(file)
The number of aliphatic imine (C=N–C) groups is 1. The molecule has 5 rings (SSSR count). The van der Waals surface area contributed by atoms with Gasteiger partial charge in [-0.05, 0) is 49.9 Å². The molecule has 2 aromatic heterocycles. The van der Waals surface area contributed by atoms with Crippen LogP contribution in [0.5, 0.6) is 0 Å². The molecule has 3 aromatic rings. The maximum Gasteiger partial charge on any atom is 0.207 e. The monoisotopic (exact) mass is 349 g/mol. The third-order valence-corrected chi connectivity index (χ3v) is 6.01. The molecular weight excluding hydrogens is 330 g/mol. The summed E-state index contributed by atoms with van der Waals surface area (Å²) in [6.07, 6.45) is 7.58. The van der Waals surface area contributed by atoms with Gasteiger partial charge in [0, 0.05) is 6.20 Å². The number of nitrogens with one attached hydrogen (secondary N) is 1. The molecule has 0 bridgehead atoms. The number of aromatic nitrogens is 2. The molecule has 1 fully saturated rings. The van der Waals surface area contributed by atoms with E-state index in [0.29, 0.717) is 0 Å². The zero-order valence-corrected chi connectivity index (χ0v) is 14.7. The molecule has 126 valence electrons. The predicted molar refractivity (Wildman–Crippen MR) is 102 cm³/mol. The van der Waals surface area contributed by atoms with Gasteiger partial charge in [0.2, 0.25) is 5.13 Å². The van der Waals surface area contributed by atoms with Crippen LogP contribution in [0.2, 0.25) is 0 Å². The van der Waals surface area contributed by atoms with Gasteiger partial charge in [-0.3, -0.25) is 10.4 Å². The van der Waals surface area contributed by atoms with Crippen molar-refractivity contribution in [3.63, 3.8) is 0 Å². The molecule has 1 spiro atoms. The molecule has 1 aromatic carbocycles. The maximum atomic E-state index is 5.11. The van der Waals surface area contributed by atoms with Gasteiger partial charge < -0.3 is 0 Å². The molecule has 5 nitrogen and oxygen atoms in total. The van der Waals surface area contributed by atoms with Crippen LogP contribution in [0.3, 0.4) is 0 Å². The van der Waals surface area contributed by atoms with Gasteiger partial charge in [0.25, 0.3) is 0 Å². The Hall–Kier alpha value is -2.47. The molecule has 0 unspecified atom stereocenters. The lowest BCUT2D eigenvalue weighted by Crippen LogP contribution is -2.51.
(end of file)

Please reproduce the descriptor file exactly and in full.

The number of aliphatic imine (C=N–C) groups is 1. The molecule has 5 rings (SSSR count). The van der Waals surface area contributed by atoms with Gasteiger partial charge in [-0.05, 0) is 49.9 Å². The molecule has 2 aromatic heterocycles. The van der Waals surface area contributed by atoms with Crippen LogP contribution in [0.5, 0.6) is 0 Å². The molecule has 3 aromatic rings. The maximum Gasteiger partial charge on any atom is 0.207 e. The monoisotopic (exact) mass is 349 g/mol. The third-order valence-corrected chi connectivity index (χ3v) is 6.01. The molecular weight excluding hydrogens is 330 g/mol. The summed E-state index contributed by atoms with van der Waals surface area (Å²) in [6.07, 6.45) is 7.58. The van der Waals surface area contributed by atoms with Gasteiger partial charge in [0, 0.05) is 6.20 Å². The number of nitrogens with one attached hydrogen (secondary N) is 1. The molecule has 0 bridgehead atoms. The number of aromatic nitrogens is 2. The molecule has 1 fully saturated rings. The van der Waals surface area contributed by atoms with E-state index in [0.29, 0.717) is 0 Å². The zero-order valence-corrected chi connectivity index (χ0v) is 14.7. The molecule has 126 valence electrons. The predicted molar refractivity (Wildman–Crippen MR) is 102 cm³/mol. The van der Waals surface area contributed by atoms with Gasteiger partial charge in [0.2, 0.25) is 5.13 Å². The van der Waals surface area contributed by atoms with Crippen LogP contribution in [0.2, 0.25) is 0 Å². The van der Waals surface area contributed by atoms with Gasteiger partial charge in [-0.3, -0.25) is 10.4 Å². The van der Waals surface area contributed by atoms with Crippen molar-refractivity contribution in [3.63, 3.8) is 0 Å². The molecule has 1 spiro atoms. The molecule has 1 aromatic carbocycles. The maximum atomic E-state index is 5.11. The van der Waals surface area contributed by atoms with Gasteiger partial charge < -0.3 is 0 Å². The molecule has 5 nitrogen and oxygen atoms in total. The van der Waals surface area contributed by atoms with Crippen LogP contribution in [0.3, 0.4) is 0 Å². The van der Waals surface area contributed by atoms with Gasteiger partial charge in [0.25, 0.3) is 0 Å². The Hall–Kier alpha value is -2.47. The molecule has 0 unspecified atom stereocenters. The lowest BCUT2D eigenvalue weighted by Crippen LogP contribution is -2.51.